But as is often the case with oft-told stories, what's old can seem fresh again, through the skills of a fine storyteller. And that "Wrestling Jerusalem" most certainly has going for it.
Davidman, long a San Francisco-based actor, director and playwright, takes as his model here that virtuoso of solo playmaking, Anna Deavere Smith, to stitch together a fabric of impressions about the Israel he's experienced, over multiple visits. As in Smith's landmark piece, "Fires in the Mirror," about the violence between blacks and Jews that broke out in Crown Heights, Brooklyn in 1991, Davidman assumes the identities of a variety of Middle East characters, Jews and Palestinians alike. If the mosaic created from these anecdotal fragments tends to support a thesis many of us are aware of — it is indeed, a complicated place — the actor's physically dextrous conjuring of his gallery of Middle East characters gives the show an engaging dynamism all its own.
"Wrestling Jerusalem" was developed at Washington's Theater J, and was performed in January at the Mosaic Theater Company on H Street NE, as part of that group's ongoing Voices from a Changing Middle East festival. I finally caught up with it during its current engagement at the 59E59 Theaters, a collection of small spaces that has become an important Manhattan haven for productions imported from around the country, as well as from Britain. I'm glad to have been exposed to the embracing performance style of Davidman, who like Smith is an accomplished mimic, both in voice and gesture. And he infuses his portraiture with the same kind of compassion that Smith displayed in "Fires in the Mirror" and her subsequent piece, "Twilight: Los Angeles," for all sides in a seemingly insoluble conflict.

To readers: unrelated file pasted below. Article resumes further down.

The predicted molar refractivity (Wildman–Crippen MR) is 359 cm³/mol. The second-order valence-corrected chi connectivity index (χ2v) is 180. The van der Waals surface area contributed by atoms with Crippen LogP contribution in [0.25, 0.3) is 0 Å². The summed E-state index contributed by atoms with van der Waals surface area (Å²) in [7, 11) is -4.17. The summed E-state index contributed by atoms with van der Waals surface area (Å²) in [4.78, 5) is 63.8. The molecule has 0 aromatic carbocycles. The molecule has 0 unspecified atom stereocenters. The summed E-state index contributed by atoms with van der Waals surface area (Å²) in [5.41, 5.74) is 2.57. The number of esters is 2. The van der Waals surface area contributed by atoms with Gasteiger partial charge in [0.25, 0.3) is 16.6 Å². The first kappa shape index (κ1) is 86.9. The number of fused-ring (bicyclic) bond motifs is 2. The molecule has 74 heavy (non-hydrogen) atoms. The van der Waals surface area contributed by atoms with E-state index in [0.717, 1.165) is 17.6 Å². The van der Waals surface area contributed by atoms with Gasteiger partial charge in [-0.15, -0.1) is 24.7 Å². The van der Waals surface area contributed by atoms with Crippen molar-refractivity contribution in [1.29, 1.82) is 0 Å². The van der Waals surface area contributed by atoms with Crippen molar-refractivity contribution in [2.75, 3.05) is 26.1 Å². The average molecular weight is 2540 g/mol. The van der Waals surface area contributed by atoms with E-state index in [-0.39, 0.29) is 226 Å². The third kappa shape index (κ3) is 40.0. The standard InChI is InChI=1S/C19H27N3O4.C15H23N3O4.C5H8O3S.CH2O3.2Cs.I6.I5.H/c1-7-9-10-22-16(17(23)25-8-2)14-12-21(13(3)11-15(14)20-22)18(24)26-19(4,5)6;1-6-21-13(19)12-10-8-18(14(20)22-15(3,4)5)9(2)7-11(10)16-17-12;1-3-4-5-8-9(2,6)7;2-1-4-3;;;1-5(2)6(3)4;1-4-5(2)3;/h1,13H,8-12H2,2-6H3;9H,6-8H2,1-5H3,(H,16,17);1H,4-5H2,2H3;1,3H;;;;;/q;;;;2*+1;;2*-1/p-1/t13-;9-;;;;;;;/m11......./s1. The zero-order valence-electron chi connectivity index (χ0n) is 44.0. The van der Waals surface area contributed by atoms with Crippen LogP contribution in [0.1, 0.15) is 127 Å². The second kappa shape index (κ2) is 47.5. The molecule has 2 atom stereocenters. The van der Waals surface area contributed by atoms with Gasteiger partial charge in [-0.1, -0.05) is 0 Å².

Generating empathy, of course, is a central goal of "Wrestling Jerusalem," directed by Michael John Garces with a light and fluid touch. If Davidman can move an audience ever so gently toward acknowledging the grievances of all involved, then perhaps there is hope for all involved. Attempting to make contact with many strands of the Israeli social fabric, from Jewish intellectuals to Arab homemakers, Davidman ultimately reveals as much about what all these agitated people have in common — a desperate desire for the world to hear them clearly — as about what keeps them perpetually at each other's throats.
Wrestling Jerusalem, written and performed by Aaron Davidman. Directed by Michael John Garces. Set and costume, Nephelie Andonyadis; lighting, Allen Willner; original music and sound, Bruno Louchouarn; choreography, Stacey Printz. About 90 minutes. Tickets, $35. Through April 17 at 59E59 Theaters, 59 E. 59th St., New York. Visit 59E59.org or call 212-279-4200.